Mitoriboscins : mitochondrial-based therapeutics targeting cancer stem cells (CSCs), bacteria and pathogenic yeast

Ozsvari, B, Fiorillo, M, Bonuccelli, G, Cappello, AR, Frattaruolo, L, Sotgia, F ORCID:, Trowbridge, R, Foster, R and Lisanti, MP ORCID: 2017, 'Mitoriboscins : mitochondrial-based therapeutics targeting cancer stem cells (CSCs), bacteria and pathogenic yeast' , Oncotarget, 2017 (8) , pp. 67457-67472.

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The “endo-symbiotic theory of mitochondrial evolution” states that mitochondrial organelles evolved from engulfed aerobic bacteria, after millions of years of symbiosis and adaptation. Here, we have exploited this premise to design new antibiotics and novel anti-cancer therapies, using a convergent approach. First, virtual high-throughput screening (vHTS) and computational chemistry were used to identify novel compounds binding to the 3D structure of the mammalian mitochondrial ribosome. The resulting library of ~880 compounds was then subjected to phenotypic drug screening on human cancer cells, to identify which compounds functionally induce ATP-depletion, which is characteristic of mitochondrial inhibition. Notably, the top ten “hit” compounds define four new classes of mitochondrial inhibitors. Next, we further validated that these novel mitochondrial inhibitors metabolically target mitochondrial respiration in cancer cells and effectively inhibit the propagation of cancer stem-like cells in vitro. Finally, we show that these mitochondrial inhibitors possess broad-spectrum antibiotic activity, preventing the growth of both gram-positive and gram-negative bacteria, as well as C. albicans – a pathogenic yeast. Remarkably, these novel antibiotics also were effective against methicillin-resistant Staphylococcus aureus (MRSA). Thus, this simple, yet systematic, approach to the discovery of mitochondrial ribosome inhibitors could provide a plethora of anti-microbials and anti-cancer therapies, to target drug-resistance that is characteristic of both i) tumor recurrence and ii) infectious disease. In summary, we have successfully used vHTS combined with phenotypic drug screening of human cancer cells to identify several new classes of broad-spectrum antibiotics that target both bacteria and pathogenic yeast. We propose the new term “mitoriboscins” to describe these novel mitochondrial-related antibiotics. Thus far, we have identified four different classes of mitoriboscins, such as: 1) mitoribocyclines, 2) mitoribomycins, 3) mitoribosporins and 4) mitoribofloxins. However, we broadly define mitoriboscins as any small molecule(s) or peptide(s) that bind to the mitoribosome (large or small subunits) and, as a consequence, inhibit mitochondrial function, i.e., mitoribosome inhibitors.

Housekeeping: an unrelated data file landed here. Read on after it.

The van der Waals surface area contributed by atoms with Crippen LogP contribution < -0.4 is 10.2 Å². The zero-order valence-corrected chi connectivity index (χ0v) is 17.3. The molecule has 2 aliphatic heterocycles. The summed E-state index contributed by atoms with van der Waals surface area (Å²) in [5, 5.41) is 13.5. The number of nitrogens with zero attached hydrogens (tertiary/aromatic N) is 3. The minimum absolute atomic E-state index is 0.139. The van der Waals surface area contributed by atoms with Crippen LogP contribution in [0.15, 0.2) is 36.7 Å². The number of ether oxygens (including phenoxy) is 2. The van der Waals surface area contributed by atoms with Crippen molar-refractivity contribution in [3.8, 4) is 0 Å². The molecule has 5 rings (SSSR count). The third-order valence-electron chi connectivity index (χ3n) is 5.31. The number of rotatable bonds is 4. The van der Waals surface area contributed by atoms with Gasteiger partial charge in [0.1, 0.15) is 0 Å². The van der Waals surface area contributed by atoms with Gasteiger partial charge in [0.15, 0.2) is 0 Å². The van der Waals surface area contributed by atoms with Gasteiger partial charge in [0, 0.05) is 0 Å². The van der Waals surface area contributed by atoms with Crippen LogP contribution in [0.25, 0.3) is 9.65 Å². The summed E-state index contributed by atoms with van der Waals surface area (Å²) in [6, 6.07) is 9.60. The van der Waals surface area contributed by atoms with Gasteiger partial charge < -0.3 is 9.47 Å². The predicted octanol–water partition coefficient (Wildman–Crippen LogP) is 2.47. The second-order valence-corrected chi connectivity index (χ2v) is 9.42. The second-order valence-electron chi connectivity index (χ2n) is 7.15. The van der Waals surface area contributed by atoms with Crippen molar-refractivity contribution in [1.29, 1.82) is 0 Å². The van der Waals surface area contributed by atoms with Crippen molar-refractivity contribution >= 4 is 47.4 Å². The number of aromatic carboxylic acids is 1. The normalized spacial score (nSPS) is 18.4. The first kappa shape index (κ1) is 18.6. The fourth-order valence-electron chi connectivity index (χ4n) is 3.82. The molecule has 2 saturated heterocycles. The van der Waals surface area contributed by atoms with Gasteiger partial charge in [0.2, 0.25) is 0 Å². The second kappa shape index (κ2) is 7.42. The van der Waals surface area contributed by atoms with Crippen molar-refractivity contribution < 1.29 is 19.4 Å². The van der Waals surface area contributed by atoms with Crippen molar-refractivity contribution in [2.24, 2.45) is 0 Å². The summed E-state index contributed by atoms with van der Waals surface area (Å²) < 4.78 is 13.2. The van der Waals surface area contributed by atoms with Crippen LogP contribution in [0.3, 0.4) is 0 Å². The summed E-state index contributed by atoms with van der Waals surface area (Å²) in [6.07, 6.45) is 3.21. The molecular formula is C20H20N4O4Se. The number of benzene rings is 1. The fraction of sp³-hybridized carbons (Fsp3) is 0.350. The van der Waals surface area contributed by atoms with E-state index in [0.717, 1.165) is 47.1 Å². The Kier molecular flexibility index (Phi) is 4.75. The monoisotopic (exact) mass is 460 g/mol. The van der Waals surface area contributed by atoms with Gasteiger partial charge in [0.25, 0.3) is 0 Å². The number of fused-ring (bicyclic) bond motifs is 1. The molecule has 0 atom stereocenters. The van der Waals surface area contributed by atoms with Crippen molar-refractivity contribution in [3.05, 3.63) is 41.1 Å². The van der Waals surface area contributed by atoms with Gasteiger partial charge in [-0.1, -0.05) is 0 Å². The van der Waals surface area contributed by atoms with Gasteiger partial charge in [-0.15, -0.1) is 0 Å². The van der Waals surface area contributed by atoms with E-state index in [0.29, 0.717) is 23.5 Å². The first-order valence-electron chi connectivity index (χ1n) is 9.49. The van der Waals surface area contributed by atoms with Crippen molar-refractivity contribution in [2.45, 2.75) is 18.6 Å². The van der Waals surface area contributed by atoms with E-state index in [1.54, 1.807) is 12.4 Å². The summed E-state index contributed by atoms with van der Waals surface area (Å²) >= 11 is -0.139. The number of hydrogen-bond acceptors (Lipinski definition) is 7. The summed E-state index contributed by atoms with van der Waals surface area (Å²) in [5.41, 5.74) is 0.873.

Item Type: Article
Schools: Schools > School of Environment and Life Sciences > Biomedical Research Centre
Journal or Publication Title: Oncotarget
Publisher: Impact Journals
ISSN: 1949-2553
Related URLs:
Depositing User: MP Lisanti
Date Deposited: 12 Jul 2017 11:34
Last Modified: 15 Feb 2022 22:13

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